I tell them I can also hear the folk-tinged melancholy of 1970s children’s songs in the grooves of ‘Rotate’. All those weird ‘Play Away’ albums with Toni Arthur singing winsomely about witchcraft.

“I do like that contrast,” nods Leonore. “Singing innocently about topics that are quite serious. ‘Brick’ is actually about my brother, Joe. He wasn’t having a very good time when we were recording, and he passed away a couple of years ago. I wanted to make something that was reassuring for him. From a sister to a brother – just make sure you’re all right.

“When he passed away, it was, ‘Oh, let’s just finish the album now’. Because you never know what’s going to happen. I lost my sister Amber in January this year as well. They were both 27 when they died – there were only 20 months between them. She was fine when we were recording, so those songs were definitely about Joe. But I wanted to mention her today, because otherwise I’d come away feeling guilty that I hadn’t.”

We’ve settled down now, and there’s a respectful hush around the table.

“It’s great that Leonore is here,” says Jim. “She’s written the lyrics and she knows what they mean. I think that’s beautiful.”

But there’s an elephant at the canal side. I confess that I don’t know what to call Jim. To the record-buying public he is resolutely Jim Noir, genius producer of no little enigma. The name is a deliberate play on Vic Reeves’ real-life moniker, Jim Moir. In his civvies though, Jim is Al Roberts. Leonore calls him “Al” to his face, and “Jim Noir” is how they both refer to the actual band. The co-writing and production credit on the ‘Co-Pilot’ album, meanwhile, is for “Alan Peter Roberts”. Not to put too fine a point on things, it’s an absolute fucking minefield.

“Jim is just Jim,” says Jim. “And Jim music is Jim Noir. Always has been, always will be. But I’ve started to call myself Alan Roberts on the albums, because I want people to know that it’s not Jim Noir, it’s me!”

Are they two different people, then?

“Yeah,” nods Leonore. “He’s got two personas. The Jim part and the Alan part.”

“Jim likes to be a very cheeky man,” says Jim. “If I’m on tour, and someone calls me Jim, I immediately know who I am. I’m Jim. But if someone calls me Al across the street, then I’m just Al. They’re two different things.”

So who is he right now? Alan or Jim?

“I feel like Jim, actually,” he says. “Because I’ve had a couple of pints. But if I was sitting here not drinking, I’d be Alan. I’d be very pleasant, but I wouldn’t have much to say.”

“You are quite shy,” adds Leonore.

“I am shy,” agrees Jim. “I remember when I did my first radio interview in 2004. It was so embarrassing – I couldn’t say a word. And worse than anything, my dad taped that interview and sent it to the whole family! ‘My son’s famous!’ They put me between two comedians, and I sat there going, ‘Erm…’. I just had no idea how to talk. My brain was saying, ‘I’m so much funnier than these two’, but I just couldn’t get it out.”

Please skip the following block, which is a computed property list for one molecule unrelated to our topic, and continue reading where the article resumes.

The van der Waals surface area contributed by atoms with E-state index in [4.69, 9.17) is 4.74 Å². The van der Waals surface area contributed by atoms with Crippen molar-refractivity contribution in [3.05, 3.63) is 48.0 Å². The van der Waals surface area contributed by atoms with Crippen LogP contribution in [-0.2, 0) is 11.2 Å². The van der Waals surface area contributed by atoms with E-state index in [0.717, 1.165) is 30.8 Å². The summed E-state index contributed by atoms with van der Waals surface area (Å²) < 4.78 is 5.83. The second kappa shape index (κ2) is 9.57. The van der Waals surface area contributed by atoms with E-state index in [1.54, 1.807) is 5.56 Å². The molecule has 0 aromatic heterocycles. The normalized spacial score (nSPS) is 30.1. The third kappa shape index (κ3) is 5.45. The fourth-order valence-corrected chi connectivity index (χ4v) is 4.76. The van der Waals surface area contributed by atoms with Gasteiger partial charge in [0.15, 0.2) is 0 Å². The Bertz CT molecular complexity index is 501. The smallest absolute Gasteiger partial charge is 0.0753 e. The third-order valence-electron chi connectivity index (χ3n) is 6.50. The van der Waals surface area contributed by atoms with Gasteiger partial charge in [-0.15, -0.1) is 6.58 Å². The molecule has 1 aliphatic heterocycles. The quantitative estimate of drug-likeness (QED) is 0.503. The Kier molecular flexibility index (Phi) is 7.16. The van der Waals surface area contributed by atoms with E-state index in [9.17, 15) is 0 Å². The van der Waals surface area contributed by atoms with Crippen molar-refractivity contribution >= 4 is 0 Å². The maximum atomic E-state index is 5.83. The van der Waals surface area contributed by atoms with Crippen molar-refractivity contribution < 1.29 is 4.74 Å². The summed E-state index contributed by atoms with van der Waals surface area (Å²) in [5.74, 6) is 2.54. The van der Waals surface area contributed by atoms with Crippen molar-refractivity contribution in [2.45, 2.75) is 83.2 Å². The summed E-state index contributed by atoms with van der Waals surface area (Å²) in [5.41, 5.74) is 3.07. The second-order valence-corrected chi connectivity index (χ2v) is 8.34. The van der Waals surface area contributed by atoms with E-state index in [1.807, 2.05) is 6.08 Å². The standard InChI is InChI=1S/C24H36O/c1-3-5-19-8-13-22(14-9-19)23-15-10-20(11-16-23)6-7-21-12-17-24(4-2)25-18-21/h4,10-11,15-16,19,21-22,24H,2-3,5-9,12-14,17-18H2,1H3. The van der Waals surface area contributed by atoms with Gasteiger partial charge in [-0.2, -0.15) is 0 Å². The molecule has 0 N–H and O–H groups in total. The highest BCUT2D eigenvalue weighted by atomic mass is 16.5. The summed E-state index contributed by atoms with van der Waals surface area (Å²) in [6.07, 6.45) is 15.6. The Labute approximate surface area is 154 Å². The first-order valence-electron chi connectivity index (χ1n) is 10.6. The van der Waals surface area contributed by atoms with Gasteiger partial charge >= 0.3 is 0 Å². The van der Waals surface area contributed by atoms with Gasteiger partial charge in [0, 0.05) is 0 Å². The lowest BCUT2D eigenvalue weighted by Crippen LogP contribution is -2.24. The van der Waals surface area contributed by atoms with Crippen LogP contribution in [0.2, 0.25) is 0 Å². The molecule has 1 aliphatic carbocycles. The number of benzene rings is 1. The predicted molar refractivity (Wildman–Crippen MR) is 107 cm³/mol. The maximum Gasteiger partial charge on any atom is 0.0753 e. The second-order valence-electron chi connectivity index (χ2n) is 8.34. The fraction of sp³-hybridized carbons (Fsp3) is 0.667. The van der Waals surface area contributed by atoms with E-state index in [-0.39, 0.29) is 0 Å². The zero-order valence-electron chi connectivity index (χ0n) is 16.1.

It’s easy to forget how young he was back then, though – just 22 when he first started getting noticed. I tell him I saw the Jim Noir band in the summer of 2006 when they played an all-day free festival in Middlesbrough. The stage was festooned with garden gnomes. Literally dozens of them, all different sizes.

Some of them were bloody enormous. He chortles into his pint as I relate the story. Did the gnomes have some special significance?

“We’d been paid to do a corporate gig,” he recalls. “In the countryside somewhere, this massive estate. But literally nobody watched us. They were all networking with each other and not listening to our music. So we decided we’d steal these fucking gnomes. There were thousands of them, all lining the path into this mad place. On the way out, we just grabbed the lot and drove off. Then, at our last gig, we chucked them all into the crowd. And we got sued by someone who got in touch with my management and said, ‘You’ve broken my finger with a gnome’.”

“Why have you never told me this story before?” gasps Leonore.

“You never asked.”

The conversation twists and buckles in the afternoon heat. We discuss the enduring importance of the music we loved at the age of 11, and how – even though we may live in denial – that love never really fades. For Jim? The Prodigy. For Leonore? The Spice Girls. I suddenly start to feel very, very old.

‘Rotate’, meanwhile, features a sample of the late Ryuichi Sakamoto’s 1978 track, ‘Thousand Knives’. Looped and lavished with Beatles-esque adornments, it becomes the gorgeous ‘Motosaka’. Jim, it transpires, is a long-standing Yellow Magic Orchestra fan, and both he and Leonore were keen to clear the sample through official channels.

“Sakamoto personally cleared it himself,” says Jim. “And everyone wanted it to be the single, but then he died and I just thought that would have looked naff. But I do have a six-foot framed poster of him in my flat.”

“Which I smashed one night,” confesses Leonore. “I was doing a weird monkey-grip spinny thing with one of my friends, and I accidentally let go. There was a 10-second silence, and my friend was sitting in the glass thinking, ‘What’s going to happen?’. But he took it very well.”

“I’m a pretty chilled-out guy,” shrugs Jim. “I was going through a phase of spending as much money as possible. And now I haven’t got any.”

With that, it’s time to leave. As we slowly wend our way back along the canal towards the studio, they tell me enthusiastically about the album’s sleeve photos, which were taken in the cockpits of the historic planes at the Avro Heritage Museum down the road near Macclesfield.

And the name itself? Co-Pilot was inspired by Jim’s fascination for playing Microsoft Flight Simulator on his new laptop.

Fasten your seatbelts and secure all baggage… Co-Pilot are taxiing for take-off and we’re all invited along for the ride.

‘Rotate’ is out on Dell’Orso